*Side note: Maria has one of the best author websites around! Check it out!!
SandV“My working title of SEX & VIOLENCE was the more benign and enigmatic THE CUPCAKE LADY OF TACOMA.This was not a title my editor could live with and I couldn’t think of anything better so when he took the book to acquisitions, he used the eye-catching title SEX & VIOLENCE. I wasn’t thrilled with this title; I thought it too blunt and also too in your face for my nice little book about lake cabin summer adventures. Even as we worked on it, I couldn’t think of anything better and after a bit, it just grew on me. Then the Meghan Cox Gurdon article happened in the WSJ and I said to my editor, what the hell, let’s just call it SEX & VIOLENCE, bc that’s what we’re being accused of writing about anyway. It still is a strange title to stand behind, though. I always feel a bit sheepish.
I should be making up better working titles for future books, but all the rest of them had no title as we were working on them. It’s kind of the worst part about the process, in some ways. I wonder if not really knowing what your story is about until you edit it and revise it several times plays into this weirdness, because that has been the case with me in all subsequent books, including the 4th one I just handed in.” – Carrie Mesrobian
MurkFrenzy was always Frenzy. Editorial agreed it was a perfect fit for my first book.
The Murk, which came out a couple weeks ago, was originally titled Mergo, a Latin word meaning I drown, I bury, I overwhelm. It’s also the name of the mysterious creature/antagonist of the book. I still prefer it to The Murk, but the editorial team thought Mergo was too vague for an MG book, and they were probably right. The Murk was my suggestion too, so I’m happy that I was able to have some say in the end.” —Robert Lettrick

 

I had so many great responses to my question I needed to divide them into two posts. The next installment coming next week…

Recipe for a Book Title– Part 1 of 2

My new book -due out in the Spring of 2016 has a title! Woot woot! And yes you’re going to have to read this whole thing to find out what it is -or work your scroll finger.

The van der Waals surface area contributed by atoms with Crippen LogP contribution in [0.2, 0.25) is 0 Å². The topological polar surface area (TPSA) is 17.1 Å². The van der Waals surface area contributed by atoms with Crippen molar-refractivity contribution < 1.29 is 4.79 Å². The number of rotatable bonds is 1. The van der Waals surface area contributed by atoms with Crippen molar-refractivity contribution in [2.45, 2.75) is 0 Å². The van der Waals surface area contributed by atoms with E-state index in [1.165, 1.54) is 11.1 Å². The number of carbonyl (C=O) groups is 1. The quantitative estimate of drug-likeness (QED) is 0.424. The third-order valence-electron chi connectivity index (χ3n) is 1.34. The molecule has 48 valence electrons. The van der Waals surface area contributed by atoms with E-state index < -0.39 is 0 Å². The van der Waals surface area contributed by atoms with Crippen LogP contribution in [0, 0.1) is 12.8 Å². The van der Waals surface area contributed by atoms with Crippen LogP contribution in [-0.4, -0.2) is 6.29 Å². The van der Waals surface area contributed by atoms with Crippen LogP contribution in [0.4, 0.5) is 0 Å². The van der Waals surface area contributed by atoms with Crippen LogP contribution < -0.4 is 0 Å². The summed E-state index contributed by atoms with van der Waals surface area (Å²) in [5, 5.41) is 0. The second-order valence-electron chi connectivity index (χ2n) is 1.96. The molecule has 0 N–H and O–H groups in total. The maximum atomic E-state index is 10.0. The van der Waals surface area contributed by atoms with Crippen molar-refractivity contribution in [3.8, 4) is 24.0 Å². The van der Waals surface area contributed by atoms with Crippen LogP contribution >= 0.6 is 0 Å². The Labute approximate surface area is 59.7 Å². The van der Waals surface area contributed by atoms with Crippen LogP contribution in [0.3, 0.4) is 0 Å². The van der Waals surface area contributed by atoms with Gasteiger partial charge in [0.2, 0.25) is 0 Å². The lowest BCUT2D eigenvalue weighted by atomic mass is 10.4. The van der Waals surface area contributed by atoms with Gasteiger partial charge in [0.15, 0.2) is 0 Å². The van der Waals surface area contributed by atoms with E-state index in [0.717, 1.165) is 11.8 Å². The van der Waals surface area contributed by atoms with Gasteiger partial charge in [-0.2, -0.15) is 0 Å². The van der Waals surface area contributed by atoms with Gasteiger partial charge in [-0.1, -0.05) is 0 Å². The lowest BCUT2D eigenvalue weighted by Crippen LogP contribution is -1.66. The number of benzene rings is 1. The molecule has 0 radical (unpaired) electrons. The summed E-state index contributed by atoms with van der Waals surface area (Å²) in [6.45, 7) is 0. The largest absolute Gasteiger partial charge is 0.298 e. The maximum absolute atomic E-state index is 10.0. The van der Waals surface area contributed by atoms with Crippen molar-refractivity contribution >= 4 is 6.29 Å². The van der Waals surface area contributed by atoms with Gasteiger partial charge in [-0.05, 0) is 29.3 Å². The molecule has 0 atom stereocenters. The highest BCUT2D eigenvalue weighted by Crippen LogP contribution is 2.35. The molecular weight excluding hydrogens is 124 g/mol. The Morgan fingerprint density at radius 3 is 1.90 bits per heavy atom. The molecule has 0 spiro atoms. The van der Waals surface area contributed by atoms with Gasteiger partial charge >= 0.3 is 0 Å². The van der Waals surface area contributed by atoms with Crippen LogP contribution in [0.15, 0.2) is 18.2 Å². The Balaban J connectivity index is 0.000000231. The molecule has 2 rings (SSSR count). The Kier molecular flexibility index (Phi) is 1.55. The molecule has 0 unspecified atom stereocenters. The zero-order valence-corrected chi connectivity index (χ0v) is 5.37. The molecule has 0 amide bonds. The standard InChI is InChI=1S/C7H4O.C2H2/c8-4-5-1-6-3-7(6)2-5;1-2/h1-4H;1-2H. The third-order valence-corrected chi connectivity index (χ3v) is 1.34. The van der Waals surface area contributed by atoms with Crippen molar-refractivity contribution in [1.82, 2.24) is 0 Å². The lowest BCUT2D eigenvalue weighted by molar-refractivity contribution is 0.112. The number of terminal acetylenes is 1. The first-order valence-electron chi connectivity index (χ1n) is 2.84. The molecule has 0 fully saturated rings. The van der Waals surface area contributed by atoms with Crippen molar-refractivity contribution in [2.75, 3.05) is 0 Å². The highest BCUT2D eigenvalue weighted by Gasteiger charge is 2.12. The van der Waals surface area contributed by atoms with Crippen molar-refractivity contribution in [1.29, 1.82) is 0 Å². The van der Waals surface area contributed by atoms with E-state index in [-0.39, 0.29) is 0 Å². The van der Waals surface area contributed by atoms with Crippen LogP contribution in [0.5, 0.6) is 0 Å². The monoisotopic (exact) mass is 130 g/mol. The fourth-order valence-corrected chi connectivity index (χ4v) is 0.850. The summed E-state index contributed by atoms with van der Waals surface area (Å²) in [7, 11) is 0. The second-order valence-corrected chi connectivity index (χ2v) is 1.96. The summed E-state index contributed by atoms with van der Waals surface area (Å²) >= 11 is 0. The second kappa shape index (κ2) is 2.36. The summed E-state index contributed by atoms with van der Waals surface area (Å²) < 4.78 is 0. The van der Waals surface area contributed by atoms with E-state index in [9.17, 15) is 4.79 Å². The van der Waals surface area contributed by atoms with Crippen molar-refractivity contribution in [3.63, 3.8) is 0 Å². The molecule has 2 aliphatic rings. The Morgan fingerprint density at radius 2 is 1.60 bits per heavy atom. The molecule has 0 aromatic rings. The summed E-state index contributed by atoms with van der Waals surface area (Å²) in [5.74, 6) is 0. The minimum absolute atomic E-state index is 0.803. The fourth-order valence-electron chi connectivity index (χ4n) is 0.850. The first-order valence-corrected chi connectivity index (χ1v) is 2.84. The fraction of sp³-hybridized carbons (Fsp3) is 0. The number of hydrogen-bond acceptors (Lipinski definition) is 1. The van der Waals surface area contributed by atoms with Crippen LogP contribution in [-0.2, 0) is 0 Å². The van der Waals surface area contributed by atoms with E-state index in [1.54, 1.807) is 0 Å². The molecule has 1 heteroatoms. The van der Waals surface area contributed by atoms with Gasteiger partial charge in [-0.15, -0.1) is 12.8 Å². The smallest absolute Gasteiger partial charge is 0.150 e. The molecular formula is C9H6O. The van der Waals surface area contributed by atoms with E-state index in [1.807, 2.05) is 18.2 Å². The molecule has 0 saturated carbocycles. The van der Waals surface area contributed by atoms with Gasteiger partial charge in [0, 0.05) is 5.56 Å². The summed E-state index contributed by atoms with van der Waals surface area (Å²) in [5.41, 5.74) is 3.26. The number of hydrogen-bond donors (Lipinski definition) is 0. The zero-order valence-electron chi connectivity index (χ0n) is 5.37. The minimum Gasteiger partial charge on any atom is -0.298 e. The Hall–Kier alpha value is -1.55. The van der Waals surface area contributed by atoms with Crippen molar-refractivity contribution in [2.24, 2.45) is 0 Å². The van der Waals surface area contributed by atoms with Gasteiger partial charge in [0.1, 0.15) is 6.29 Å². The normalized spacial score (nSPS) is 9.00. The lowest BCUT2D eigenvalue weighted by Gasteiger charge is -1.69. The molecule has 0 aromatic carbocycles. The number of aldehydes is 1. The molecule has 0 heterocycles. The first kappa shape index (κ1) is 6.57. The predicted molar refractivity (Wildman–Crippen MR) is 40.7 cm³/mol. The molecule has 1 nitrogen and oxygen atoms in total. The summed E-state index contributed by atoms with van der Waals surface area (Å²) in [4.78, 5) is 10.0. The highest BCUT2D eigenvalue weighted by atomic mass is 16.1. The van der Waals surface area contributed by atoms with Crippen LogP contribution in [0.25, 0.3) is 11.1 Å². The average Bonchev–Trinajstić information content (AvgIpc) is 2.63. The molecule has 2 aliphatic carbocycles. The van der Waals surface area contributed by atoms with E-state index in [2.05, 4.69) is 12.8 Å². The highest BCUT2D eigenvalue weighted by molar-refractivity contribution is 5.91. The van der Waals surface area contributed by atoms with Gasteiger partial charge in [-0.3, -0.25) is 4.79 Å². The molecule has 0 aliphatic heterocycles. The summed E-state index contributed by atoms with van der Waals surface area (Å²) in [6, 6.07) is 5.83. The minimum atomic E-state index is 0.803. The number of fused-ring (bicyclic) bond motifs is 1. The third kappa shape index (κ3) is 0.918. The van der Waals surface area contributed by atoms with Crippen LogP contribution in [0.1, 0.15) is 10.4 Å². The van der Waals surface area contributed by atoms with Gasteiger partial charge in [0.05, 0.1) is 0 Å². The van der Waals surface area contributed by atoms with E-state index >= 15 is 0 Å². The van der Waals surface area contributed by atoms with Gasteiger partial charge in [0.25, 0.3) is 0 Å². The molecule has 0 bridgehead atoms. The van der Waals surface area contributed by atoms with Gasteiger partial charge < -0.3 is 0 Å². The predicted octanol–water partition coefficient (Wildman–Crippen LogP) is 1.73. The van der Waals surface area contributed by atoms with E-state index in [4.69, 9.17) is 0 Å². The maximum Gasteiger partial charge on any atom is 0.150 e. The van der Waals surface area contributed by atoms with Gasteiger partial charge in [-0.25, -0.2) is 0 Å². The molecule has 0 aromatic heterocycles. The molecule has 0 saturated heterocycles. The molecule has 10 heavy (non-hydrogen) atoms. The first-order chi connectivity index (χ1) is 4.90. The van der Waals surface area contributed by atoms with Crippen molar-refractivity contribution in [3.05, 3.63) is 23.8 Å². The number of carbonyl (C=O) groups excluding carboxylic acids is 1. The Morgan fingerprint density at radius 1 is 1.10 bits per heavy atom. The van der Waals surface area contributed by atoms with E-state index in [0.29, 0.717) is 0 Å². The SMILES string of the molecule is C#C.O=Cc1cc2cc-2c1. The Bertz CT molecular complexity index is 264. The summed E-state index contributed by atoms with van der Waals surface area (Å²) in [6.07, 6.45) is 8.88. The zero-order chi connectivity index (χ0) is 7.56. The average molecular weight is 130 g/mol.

Titles and covers are two things that authors get asked a lot about and coincidentally often have very little control over. As a seasoned second time author I knew to expect some haggle and finagling over my title. I actually wasn’t strongly attached to my working title of Wireman which was simply my main character’s last name. I knew it wasn’t super catchy but I liked that it was also a play on the fact that my main character is hearing impaired and wears hearing aids that make him feel like a cyborg.

My new editor at Carolrhoda Lab, Alix Reid, made a good suggestion that I was willing to go with, but I wasn’t quite ready to give up the search. I went back to the same process I used when trying to rename Go West into The Other Way Around. I did a thorough rereading of the manuscript (that’s such a funny word -it makes me think of quill pens and ruffled collar shirts) hunting for words and phrases that might have deeper meaning and also sound cool and somewhat catchy. It’s not easy.  And it’s really hard to stay out of cliche territory.

I made a long list of everything that sounded remotely good –which meant some of it was very bad. Then I narrowed that list down to about 20 options which I shared first with my agent, Lauren, and a few trusted friends. These vetting processes are important -such as the time I thought Veg-jerky would be a great name for a dehydrated tofu product until a good friend pointed out that it sounded a lot like Vag(ina)-jerky. I don’t know what that would be but I don’t think it would sell well.

The list I sent to my editor included fewer than 10 potential titles with the ones Lauren and I liked best highlighted. From that Alix was able to eliminate the more theatrical and too commonplace ideas and pick a winner……..

So without further ado the new book is called….

WIRED MAN AND OTHER FREAKS OF NATURE

It’s weird and quirky without being too sci-fi (which would be fine except the book is not science fiction) and it includes the word freak –which is important to the story in a number of ways. I’m quite pleased by the collaborative nature of this whole process. I think publishing is at its best when the people who care about the book the most are able to listen to one another and build off each other’s ideas.

In honor of this new title I asked a few writer friends to tell tales about the titling of their books. Stay tuned that post is coming next week.